$$P({d}_{u}({C}_{V})=a)=\frac{(\begin{array}{c}{d}_{{C}_{V}}({C^{\prime} }_{U})\\ a\end{array})\,(\begin{array}{c}{d}_{{C^{\prime} }_{V}}({C^{\prime} }_{U})\\ {d}_{u}-a\end{array})}{(\begin{array}{c}{d}_{{C^{\prime} }_{U}}\\ {d}_{u}\end{array})}$$

The edge-breaking bipartite null model which produces the above distribution is illustrated in Fig. 1. Using (7) instead of (1), the rest of the FOCS approach follows unchanged, treating \({C^{\prime} }_{U}\cup {C^{\prime} }_{V}\) as the external nodes. As for directed networks, the use of FOCS depends on the type of community optimization, that is, whether in-degree, out-degree, or joint in-out-degree communities are being optimized. Each of these cases involves external node null distributions similar to that for undirected unipartite and bipartite cases, and can be used straightforwardly within the general iterative algorithm given above.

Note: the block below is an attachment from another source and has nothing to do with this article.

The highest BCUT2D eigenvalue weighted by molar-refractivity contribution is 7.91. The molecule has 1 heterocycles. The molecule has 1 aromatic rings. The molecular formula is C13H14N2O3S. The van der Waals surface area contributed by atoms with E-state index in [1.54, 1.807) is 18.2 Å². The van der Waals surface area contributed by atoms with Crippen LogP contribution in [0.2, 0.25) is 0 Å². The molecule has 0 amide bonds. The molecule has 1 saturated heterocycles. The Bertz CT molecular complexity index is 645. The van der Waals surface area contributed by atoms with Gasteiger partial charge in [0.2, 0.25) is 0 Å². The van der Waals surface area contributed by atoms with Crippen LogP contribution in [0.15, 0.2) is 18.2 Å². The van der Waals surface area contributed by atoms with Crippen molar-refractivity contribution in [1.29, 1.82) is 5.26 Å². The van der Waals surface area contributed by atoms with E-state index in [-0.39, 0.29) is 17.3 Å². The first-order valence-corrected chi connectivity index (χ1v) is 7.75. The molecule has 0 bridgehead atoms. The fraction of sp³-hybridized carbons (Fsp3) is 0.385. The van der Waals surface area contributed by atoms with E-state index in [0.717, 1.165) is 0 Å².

Figure 1
figure 1

Illustration of bipartite null model for FOCS score. Circles and squares represent U nodes and V nodes, respectively. Blue nodes are the community to be scored. u is an external node for testing against the null model. The legend explains the edge counts’ role in the model.

Benchmarks and empirical studies

Here we describe the setup for and application of FOCS and existing methods to (1) communities from simulated null networks, (2) ground-truth communities from simulated community-laden networks, (3) standard real-world networks from the literature, and (4) a new actor-movie network introduced in this paper.

Simulation study